for National Geographic News
The plot thickens.
New findings suggest that an ongoing, epic whodunit may actually be a whatdunit. That is, climate change, not humans, may be what killed off Ice Age mammoths, horses, and other large animals in North America.
(For the previous plot twist, see "Ice Age Horses May Have Been Killed Off by Humans, Study Finds" [May 1].)
Dale Guthrie, a researcher at the University of Alaska in Fairbanks, has spent some 20 years examining more than 600 bones of large mammals from Alaska and the Yukon Territory.
His analysis points toward climate as the culprit.
Guthrie's data, published in tomorrow's issue of the journal Nature, shows that increases in moisture and warmer temperatures 13,500 to 11,500 years ago allowed for edible plants to migrate north.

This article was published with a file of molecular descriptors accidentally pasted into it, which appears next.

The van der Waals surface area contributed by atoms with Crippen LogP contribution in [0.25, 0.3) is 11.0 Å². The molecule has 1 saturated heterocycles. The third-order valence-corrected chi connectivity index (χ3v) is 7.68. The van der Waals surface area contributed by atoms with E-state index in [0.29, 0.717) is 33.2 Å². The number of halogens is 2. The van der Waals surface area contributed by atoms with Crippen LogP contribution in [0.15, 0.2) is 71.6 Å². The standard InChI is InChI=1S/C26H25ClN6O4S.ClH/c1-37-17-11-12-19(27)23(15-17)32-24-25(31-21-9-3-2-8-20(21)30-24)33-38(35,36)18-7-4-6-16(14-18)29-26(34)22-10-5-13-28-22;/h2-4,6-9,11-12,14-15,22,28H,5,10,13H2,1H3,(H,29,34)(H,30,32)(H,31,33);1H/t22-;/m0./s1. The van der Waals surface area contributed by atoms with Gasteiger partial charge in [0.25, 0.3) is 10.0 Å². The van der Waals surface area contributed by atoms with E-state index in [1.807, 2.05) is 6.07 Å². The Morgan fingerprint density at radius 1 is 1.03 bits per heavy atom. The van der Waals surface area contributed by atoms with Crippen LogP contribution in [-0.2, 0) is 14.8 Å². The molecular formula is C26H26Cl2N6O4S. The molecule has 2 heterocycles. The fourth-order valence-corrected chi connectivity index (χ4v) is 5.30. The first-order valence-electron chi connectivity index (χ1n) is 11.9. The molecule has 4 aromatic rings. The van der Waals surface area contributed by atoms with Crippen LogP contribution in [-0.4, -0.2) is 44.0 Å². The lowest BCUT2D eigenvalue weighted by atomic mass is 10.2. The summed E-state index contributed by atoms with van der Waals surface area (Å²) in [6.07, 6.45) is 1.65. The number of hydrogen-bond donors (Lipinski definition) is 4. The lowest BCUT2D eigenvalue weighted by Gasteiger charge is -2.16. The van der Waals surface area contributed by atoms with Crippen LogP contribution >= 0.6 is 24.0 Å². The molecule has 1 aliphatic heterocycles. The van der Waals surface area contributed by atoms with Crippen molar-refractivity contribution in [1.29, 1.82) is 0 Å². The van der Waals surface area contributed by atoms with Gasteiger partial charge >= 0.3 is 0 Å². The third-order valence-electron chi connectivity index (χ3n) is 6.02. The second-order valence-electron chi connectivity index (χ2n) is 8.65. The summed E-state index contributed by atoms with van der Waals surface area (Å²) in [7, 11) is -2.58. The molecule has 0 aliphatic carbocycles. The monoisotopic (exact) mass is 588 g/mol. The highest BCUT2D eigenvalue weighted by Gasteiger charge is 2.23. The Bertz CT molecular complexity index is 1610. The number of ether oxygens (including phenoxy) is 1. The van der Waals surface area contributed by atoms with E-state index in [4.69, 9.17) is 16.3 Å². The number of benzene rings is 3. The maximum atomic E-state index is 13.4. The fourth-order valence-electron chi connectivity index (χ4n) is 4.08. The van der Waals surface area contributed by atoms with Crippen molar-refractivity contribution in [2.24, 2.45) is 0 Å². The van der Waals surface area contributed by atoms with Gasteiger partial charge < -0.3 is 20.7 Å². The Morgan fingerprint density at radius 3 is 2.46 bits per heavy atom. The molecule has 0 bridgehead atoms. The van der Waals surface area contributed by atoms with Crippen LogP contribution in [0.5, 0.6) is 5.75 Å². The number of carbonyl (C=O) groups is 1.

This plant exodus provided more food sources for horses, mammoths, bison, and elks living in the far north, he suggests. (See a classic photo of a mammoth find, circa 1900.)
But then the milder climate backfired on the big mammals. It paved the way for trees, which eventually outshaded and outcompeted the low-lying plants the animals depended on, Guthrie says.
The upstart forests transferred the landscape's nutrients to the treetops, out of the reach of large mammals. Elks and bison, it seems, adapted better to the new landscape than mammoths and horses.
By the time the forests were established, human hunters had also ridden the vegetational tide, migrating into Siberia and then Alaska and the rest of the Americas. Moose followed the same pattern around the same time.
Soon after humans arrived in North America, the prehistoric horse and then the mammoth dropped out of the picture. Finally, even bison and elk numbers declined. But those animals, along with moose, survived in places where the habitat remained suitable.
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